Roger Marolt: Roger This
October 8, 2009
If our offseasons are so great, why do so many of us spend them in Moab? If we all miss the quaint, little Mom & Pop stores of yore, why don’t we shop at them when they are here? If we all love to ski as much as we say we do, why don’t we have lift lines? If this town is such an amazing place to live, why doesn’t anybody stay very long?I think “locals” are a group of pathological liars. If anybody asks, and oftentimes when they don’t, we are quick with the superlatives in describing our hometown. My favorite is “amazing.” The scenery is “amazing.” The weather is “amazing.” The sunsets and full moons are “amazing.” The shopping and dining are “amazing.” The people are “amazing.” Any day that I get out to ski or ride and you don’t is absolutely “amazing.” I have even heard things as mundane as bikes paths, the bus system, the temperature of our tap water, and the fact that the our police officers drive Volvos described as “amazing” … by people who live here. What gives then?You know what I mean. If everything is really so incredibly, awesomely, amazingly, sick, as we constantly attempt to convince each other it is, who would ever leave? But, we do leave … in droves! And this is the most constantly amazing thing about this town.For me, the attrition rate for people getting fed up and dropping out of Aspen is one of the saddest things about living here. I don’t mean sad in the sense of “Oh look, you just dribbled chocolate syrup down the front of your shirt and now you’ll have to sit through the entire play like that,” either. I mean depressingly sad. I gave up counting the number of friends who up and leave in the middle of almost every offseason. There are so many that we can’t possibly send them all Christmas cards, much less keep in touch, even in the age of texting, Twittering, and Facebooking when nobody can get a moment’s peace and quiet.I am afraid that the local friend drain is changing our attitudes on the street, too. Not so long ago everybody said “hi” to everybody else because it was certain that you would see them again and everyone wanted to make sure that they were spreading rumors about the right people. I experience less and less of this. There seems to be a lot more “Whatshisfaces” and “Whoshamadigits” around here lately. It just isn’t worth the effort to get to know someone who you might never see again. Go ahead and tell me that I’m spoiled and that this place really is “amazing” and that the sad fact of the matter is that few can afford to stay here because of the cost of living, and that people don’t leave this town because they want to, but are driven out by the billionaires who just don’t care.Well, that is an argument that sadly neglects to take into account that the billionaires generally don’t stick around long enough to drive anyone out. It also fails to recognize the fact that the turnover rate in employee housing appears to be nearly on par with that of Red Mountain mansions. No, I think the truth lies somewhere else than in this weak piece of folklore that is tattered and torn from being pulled out and used so often, but that somehow keeps its form well enough to cover up the truth. That truth, I am afraid, is that, while this town is an “amazing” place to have a lot of fun in, there isn’t a lot of opportunity here.So what? “Money isn’t everything,” you say. Well, shame on you for thinking so narrowly along the lines of a buck folded into your money clip. You are right, money isn’t everything. But, it is something and economic opportunity is limited here. It is obvious that there are too many brokers chasing too few commissions and most of the rest of us are primarily working to get a “free” ski pass. Sure, if you started your brokerage firm in the 1950s or are willing to wine, dine, and kiss your clients’ cheeks 25/8 you can make a decent living selling houses, but in these cases you are either past due for retirement or longingly looking forward to it. The happiest brokers I know are ones who don’t have to take part in the daily suck-up anymore. Besides, everybody knows that the only people who really make money in Aspen now are those from out of town and those who sell out to them. But, the lack of opportunity in Aspen extends far beyond getting ahead financially. In case you didn’t notice, hardly anybody around town, rich or working, lives in a neighborhood. There are few white picket fences, hardly any kids zipping through the streets in bicycle gangs, and the proliferation of sleepovers proves that children don’t live close enough to their friends. It’s enough to make anyone yearn for the Midwest.And, finally there’s romance. There is none except for when you first come here on vacation, and even that is mostly imaginary. After that, lots of people who come here married end up divorced, all of the people who come here divorced remain divorced, and single people end up taking the MSATs and going back to grad school. Nobody can argue that “stable” and “committed” are used anywhere near as often as “amazing” in Aspen. Besides, it is well known that Aspenites have long preferred a bike ride or a jog to exertion of a more romantic nature, at least on an ongoing basis. It must be something in the exceptionally cool tap water. So what we Aspenites are left with is our pride in climbing up Smuggler Road to The Deck and looking out over the valley to think up synonyms for “amazing.” But, eventually it gets a little chilly and we feel the calling for the coziness of home.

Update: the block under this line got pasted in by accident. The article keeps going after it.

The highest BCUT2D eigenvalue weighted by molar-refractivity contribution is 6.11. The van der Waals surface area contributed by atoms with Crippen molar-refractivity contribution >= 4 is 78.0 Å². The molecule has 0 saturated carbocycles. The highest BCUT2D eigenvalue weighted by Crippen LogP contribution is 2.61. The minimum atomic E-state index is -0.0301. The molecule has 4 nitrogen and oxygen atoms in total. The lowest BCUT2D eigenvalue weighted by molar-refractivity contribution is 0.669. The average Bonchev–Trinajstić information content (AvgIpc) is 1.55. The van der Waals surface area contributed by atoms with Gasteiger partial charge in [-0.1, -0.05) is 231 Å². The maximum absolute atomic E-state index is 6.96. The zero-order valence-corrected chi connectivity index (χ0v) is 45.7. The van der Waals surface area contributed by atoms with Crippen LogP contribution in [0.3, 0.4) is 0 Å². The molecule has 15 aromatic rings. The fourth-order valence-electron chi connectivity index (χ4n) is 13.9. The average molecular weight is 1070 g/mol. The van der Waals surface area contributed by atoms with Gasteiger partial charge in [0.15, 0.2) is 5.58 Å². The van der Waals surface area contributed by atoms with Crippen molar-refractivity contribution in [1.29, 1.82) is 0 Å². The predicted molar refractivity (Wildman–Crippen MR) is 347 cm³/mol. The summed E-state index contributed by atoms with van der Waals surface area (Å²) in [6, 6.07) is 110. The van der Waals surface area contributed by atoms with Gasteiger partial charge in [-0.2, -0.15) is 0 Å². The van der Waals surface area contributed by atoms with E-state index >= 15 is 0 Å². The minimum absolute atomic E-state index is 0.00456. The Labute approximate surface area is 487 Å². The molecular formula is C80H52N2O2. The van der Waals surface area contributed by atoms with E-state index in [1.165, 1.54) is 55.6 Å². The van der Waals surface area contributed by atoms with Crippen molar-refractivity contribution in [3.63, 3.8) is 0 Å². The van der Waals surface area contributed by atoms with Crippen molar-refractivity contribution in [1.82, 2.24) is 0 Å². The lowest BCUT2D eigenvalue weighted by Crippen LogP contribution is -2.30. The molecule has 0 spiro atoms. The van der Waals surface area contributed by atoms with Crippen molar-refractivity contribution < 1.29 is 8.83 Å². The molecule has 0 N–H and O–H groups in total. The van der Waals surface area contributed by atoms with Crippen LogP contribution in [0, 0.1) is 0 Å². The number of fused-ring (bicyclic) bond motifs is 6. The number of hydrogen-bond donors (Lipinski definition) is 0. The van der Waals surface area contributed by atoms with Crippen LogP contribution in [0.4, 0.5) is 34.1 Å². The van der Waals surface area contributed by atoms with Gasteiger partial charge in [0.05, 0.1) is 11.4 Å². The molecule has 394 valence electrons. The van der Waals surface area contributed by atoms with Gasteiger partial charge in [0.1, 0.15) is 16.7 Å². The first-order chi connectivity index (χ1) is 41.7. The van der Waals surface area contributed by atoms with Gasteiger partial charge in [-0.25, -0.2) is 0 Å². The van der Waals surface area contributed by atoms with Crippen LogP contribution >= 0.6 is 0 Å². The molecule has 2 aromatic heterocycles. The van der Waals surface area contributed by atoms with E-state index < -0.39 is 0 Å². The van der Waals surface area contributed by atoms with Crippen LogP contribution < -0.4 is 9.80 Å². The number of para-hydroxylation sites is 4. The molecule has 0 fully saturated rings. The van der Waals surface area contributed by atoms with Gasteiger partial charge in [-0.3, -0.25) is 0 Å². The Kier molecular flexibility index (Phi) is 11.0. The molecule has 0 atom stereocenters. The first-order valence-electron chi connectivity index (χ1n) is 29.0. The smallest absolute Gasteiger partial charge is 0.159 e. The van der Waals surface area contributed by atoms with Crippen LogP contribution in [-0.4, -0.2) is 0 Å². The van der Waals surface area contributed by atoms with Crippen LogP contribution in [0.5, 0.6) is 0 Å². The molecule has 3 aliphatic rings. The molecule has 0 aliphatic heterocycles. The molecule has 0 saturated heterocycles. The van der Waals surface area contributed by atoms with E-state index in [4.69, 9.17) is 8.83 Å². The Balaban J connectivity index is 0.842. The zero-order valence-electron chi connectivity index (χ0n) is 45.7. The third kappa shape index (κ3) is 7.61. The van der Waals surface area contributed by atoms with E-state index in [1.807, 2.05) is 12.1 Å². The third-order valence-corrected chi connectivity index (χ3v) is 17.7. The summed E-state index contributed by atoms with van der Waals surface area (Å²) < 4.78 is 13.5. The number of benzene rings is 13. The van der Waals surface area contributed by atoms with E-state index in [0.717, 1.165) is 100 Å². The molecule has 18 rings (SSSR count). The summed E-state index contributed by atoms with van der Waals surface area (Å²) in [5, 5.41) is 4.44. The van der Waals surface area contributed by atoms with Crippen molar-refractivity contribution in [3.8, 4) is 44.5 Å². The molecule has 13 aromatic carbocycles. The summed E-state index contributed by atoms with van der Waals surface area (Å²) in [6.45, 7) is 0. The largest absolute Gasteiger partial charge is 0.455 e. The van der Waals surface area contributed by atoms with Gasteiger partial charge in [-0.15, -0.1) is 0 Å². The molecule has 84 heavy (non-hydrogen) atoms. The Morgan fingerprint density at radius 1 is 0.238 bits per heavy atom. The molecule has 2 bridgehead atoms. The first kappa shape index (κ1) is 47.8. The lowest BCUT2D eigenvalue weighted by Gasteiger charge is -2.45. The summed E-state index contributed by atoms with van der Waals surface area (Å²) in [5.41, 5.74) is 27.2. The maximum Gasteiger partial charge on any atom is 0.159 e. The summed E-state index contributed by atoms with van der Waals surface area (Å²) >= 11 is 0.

Roger Marolt was not inebriated when he wrote this column, but he was texting a friend at the time. Contact him at firstname.lastname@example.org.
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